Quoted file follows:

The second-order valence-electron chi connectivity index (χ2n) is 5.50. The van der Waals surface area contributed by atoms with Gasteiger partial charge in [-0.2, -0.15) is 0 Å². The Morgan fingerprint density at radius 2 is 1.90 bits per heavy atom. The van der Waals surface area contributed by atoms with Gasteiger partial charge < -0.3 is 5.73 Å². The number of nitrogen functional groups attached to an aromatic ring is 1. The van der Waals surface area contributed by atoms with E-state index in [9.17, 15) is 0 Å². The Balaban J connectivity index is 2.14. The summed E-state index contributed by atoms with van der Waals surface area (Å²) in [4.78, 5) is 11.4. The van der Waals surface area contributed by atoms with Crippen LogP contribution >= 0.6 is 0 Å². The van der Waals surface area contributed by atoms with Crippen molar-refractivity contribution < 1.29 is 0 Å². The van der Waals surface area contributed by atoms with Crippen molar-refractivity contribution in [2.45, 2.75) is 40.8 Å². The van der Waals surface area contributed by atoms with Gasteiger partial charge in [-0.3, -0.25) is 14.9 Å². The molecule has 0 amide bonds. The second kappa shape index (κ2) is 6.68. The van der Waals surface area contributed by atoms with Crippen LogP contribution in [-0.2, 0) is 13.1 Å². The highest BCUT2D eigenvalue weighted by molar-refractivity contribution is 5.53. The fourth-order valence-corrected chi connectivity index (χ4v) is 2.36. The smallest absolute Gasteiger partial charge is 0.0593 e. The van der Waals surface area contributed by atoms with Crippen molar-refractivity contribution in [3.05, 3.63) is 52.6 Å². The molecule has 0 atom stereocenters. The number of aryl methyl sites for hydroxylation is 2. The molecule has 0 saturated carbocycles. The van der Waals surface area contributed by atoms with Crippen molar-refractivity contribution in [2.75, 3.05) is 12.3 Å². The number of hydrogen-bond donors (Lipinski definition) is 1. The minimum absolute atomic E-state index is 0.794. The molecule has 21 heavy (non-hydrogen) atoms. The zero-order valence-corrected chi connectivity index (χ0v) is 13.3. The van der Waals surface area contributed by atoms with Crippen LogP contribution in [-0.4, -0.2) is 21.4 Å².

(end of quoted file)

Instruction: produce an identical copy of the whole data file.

The second-order valence-electron chi connectivity index (χ2n) is 5.50. The van der Waals surface area contributed by atoms with Gasteiger partial charge in [-0.2, -0.15) is 0 Å². The Morgan fingerprint density at radius 2 is 1.90 bits per heavy atom. The van der Waals surface area contributed by atoms with Gasteiger partial charge < -0.3 is 5.73 Å². The number of nitrogen functional groups attached to an aromatic ring is 1. The van der Waals surface area contributed by atoms with E-state index in [9.17, 15) is 0 Å². The Balaban J connectivity index is 2.14. The summed E-state index contributed by atoms with van der Waals surface area (Å²) in [4.78, 5) is 11.4. The van der Waals surface area contributed by atoms with Crippen LogP contribution >= 0.6 is 0 Å². The van der Waals surface area contributed by atoms with Crippen molar-refractivity contribution < 1.29 is 0 Å². The van der Waals surface area contributed by atoms with Crippen molar-refractivity contribution in [2.45, 2.75) is 40.8 Å². The van der Waals surface area contributed by atoms with Gasteiger partial charge in [-0.3, -0.25) is 14.9 Å². The molecule has 0 amide bonds. The second kappa shape index (κ2) is 6.68. The van der Waals surface area contributed by atoms with Crippen LogP contribution in [-0.2, 0) is 13.1 Å². The highest BCUT2D eigenvalue weighted by molar-refractivity contribution is 5.53. The fourth-order valence-corrected chi connectivity index (χ4v) is 2.36. The smallest absolute Gasteiger partial charge is 0.0593 e. The van der Waals surface area contributed by atoms with Crippen molar-refractivity contribution in [3.05, 3.63) is 52.6 Å². The molecule has 0 atom stereocenters. The number of aryl methyl sites for hydroxylation is 2. The molecule has 0 saturated carbocycles. The van der Waals surface area contributed by atoms with Crippen molar-refractivity contribution in [2.75, 3.05) is 12.3 Å². The number of hydrogen-bond donors (Lipinski definition) is 1. The minimum absolute atomic E-state index is 0.794. The molecule has 21 heavy (non-hydrogen) atoms. The zero-order valence-corrected chi connectivity index (χ0v) is 13.3. The van der Waals surface area contributed by atoms with Crippen LogP contribution in [-0.4, -0.2) is 21.4 Å².